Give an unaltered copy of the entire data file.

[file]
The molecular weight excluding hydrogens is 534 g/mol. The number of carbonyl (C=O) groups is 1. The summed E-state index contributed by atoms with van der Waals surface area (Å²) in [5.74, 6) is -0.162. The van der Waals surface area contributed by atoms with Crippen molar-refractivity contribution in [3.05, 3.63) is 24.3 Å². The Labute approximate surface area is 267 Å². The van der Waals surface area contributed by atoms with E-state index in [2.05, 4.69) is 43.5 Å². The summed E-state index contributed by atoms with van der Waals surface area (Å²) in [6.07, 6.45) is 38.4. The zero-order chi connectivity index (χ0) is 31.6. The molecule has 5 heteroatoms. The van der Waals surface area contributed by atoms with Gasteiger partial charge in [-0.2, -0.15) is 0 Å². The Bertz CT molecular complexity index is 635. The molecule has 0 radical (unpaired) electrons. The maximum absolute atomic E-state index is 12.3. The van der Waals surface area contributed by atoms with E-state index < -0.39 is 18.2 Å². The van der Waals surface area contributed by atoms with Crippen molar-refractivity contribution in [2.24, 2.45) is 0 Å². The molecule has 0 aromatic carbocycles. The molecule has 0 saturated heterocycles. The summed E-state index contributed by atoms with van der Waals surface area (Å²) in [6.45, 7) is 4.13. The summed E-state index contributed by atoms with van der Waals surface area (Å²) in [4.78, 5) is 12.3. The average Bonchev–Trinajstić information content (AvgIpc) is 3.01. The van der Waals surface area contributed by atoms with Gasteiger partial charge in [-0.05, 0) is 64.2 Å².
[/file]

The molecular weight excluding hydrogens is 534 g/mol. The number of carbonyl (C=O) groups is 1. The summed E-state index contributed by atoms with van der Waals surface area (Å²) in [5.74, 6) is -0.162. The van der Waals surface area contributed by atoms with Crippen molar-refractivity contribution in [3.05, 3.63) is 24.3 Å². The Labute approximate surface area is 267 Å². The van der Waals surface area contributed by atoms with E-state index in [2.05, 4.69) is 43.5 Å². The summed E-state index contributed by atoms with van der Waals surface area (Å²) in [6.07, 6.45) is 38.4. The zero-order chi connectivity index (χ0) is 31.6. The molecule has 5 heteroatoms. The van der Waals surface area contributed by atoms with Gasteiger partial charge in [-0.2, -0.15) is 0 Å². The Bertz CT molecular complexity index is 635. The molecule has 0 radical (unpaired) electrons. The maximum absolute atomic E-state index is 12.3. The van der Waals surface area contributed by atoms with E-state index < -0.39 is 18.2 Å². The van der Waals surface area contributed by atoms with Crippen molar-refractivity contribution in [2.24, 2.45) is 0 Å². The molecule has 0 aromatic carbocycles. The molecule has 0 saturated heterocycles. The summed E-state index contributed by atoms with van der Waals surface area (Å²) in [6.45, 7) is 4.13. The summed E-state index contributed by atoms with van der Waals surface area (Å²) in [4.78, 5) is 12.3. The average Bonchev–Trinajstić information content (AvgIpc) is 3.01. The van der Waals surface area contributed by atoms with Gasteiger partial charge in [-0.05, 0) is 64.2 Å².